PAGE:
SO, the experts have identified a relationship between heavy schoolbags and the spinal deformity known as scoliosis.
Common sense should have alerted us to what heavy schoolbags can do to young spines.
Sixteen years ago when my eldest daughter started Year One, I remembered how heavy her bag was.
Fortunately, the headmaster had seen the problem coming much earlier than most of us parents did and instructed his students to leave their textbooks in the drawers of their desks at the end of the school day.
Despite that, I still wanted to buy a bag with wheels for my daughter. But she said no.
She had seen how clumsy such bags were when drawn along uneven pavements. On rainy days, the bags got wet, and the books, too.
The retractable handle not only added more weight, it also hurt the back when the bag was slung over the shoulders.
Back then, I had often told my wife the way to resolve the problem of heavy bags was for education to go paperless.
At a time when netbooks and e-readers were unheard of and laptops were still heavy both in weight and price, e-learning seemed so attractive an alternative. But my wife was skeptical -- not everyone was computer-literate back then, and fewer still could afford laptops, she said.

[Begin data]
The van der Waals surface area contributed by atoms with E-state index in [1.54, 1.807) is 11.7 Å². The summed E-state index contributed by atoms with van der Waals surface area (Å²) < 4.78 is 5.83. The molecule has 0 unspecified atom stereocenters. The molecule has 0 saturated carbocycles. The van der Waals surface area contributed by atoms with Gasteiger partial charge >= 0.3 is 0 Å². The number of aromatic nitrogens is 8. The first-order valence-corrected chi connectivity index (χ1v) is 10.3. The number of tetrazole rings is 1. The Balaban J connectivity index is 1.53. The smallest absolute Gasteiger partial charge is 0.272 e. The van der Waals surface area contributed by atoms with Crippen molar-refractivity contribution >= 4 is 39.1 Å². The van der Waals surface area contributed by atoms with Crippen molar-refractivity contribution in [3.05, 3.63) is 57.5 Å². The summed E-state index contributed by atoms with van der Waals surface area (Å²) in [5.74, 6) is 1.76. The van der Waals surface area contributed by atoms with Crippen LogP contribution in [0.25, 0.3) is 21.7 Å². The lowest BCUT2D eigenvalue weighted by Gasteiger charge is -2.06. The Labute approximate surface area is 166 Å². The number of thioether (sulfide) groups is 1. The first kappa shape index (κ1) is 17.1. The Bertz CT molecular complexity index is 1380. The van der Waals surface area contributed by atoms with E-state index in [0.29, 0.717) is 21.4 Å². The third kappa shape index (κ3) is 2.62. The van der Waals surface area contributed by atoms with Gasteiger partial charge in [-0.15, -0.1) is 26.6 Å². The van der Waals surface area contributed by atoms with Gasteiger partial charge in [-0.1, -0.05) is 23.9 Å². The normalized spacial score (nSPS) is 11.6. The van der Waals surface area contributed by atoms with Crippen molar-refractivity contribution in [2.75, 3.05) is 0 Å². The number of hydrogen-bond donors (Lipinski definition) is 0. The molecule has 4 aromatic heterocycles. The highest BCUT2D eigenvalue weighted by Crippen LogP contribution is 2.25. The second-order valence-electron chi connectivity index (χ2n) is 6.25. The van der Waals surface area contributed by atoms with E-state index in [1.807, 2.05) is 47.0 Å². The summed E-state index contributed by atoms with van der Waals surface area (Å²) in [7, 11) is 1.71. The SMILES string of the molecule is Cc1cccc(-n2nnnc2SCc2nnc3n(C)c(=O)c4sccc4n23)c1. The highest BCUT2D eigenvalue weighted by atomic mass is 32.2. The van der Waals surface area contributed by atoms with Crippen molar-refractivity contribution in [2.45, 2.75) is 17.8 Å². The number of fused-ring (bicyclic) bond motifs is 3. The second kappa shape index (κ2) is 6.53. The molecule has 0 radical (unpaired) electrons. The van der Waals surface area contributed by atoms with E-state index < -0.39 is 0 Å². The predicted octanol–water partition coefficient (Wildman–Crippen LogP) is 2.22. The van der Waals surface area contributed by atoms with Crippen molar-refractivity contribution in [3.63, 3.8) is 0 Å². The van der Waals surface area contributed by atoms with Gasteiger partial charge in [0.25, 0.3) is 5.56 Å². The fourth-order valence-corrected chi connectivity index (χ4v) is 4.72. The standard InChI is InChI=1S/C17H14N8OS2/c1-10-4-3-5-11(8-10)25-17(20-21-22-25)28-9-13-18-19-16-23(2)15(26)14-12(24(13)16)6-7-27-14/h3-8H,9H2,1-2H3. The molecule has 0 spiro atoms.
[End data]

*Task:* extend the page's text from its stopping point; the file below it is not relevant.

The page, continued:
Today, with netbooks getting cheaper and more powerful, and e-reader prices set for a dive, we are still far away from taking the load off our children's bags.
Although with current technology, we can compress encyclopaedias into thumbdrives, we could still be light years away from being able to remove textbooks from our children's educational staple.
To do so will take a lot of work. The formats of school textbooks would have to be rewritten and made more suitable for use within portable computers.
Schools would need to have basic facilities including more plug points to allow students to recharge the batteries of their computers as they use them in class.
And that's not including figuring out what to do with the textbook publishers once education goes paperless.
Terengganu pioneered e-learning when it gave out laptops to Year Five students over a year ago. I wonder how successful that project has been, and if it can be replicated for city schools as well.
After all, it would be a shame for city folk to boast of access to the latest amenities when our kids still lug heavy bags to schools daily.
Right now, the faster alternative would be to build lockers for students to store their textbooks. It may cost a bit but it is the best short-term solution.
After all, it makes little sense to produce a nation of bright sparks with bad backs.
The only problem with having lockers at school would be funding.
Are parents ready to shoulder the financial burden of paying for the lockers and maintaining them if the schools do not have the financial means to do so?
As it is, even collecting PTA fees from some parents is difficult.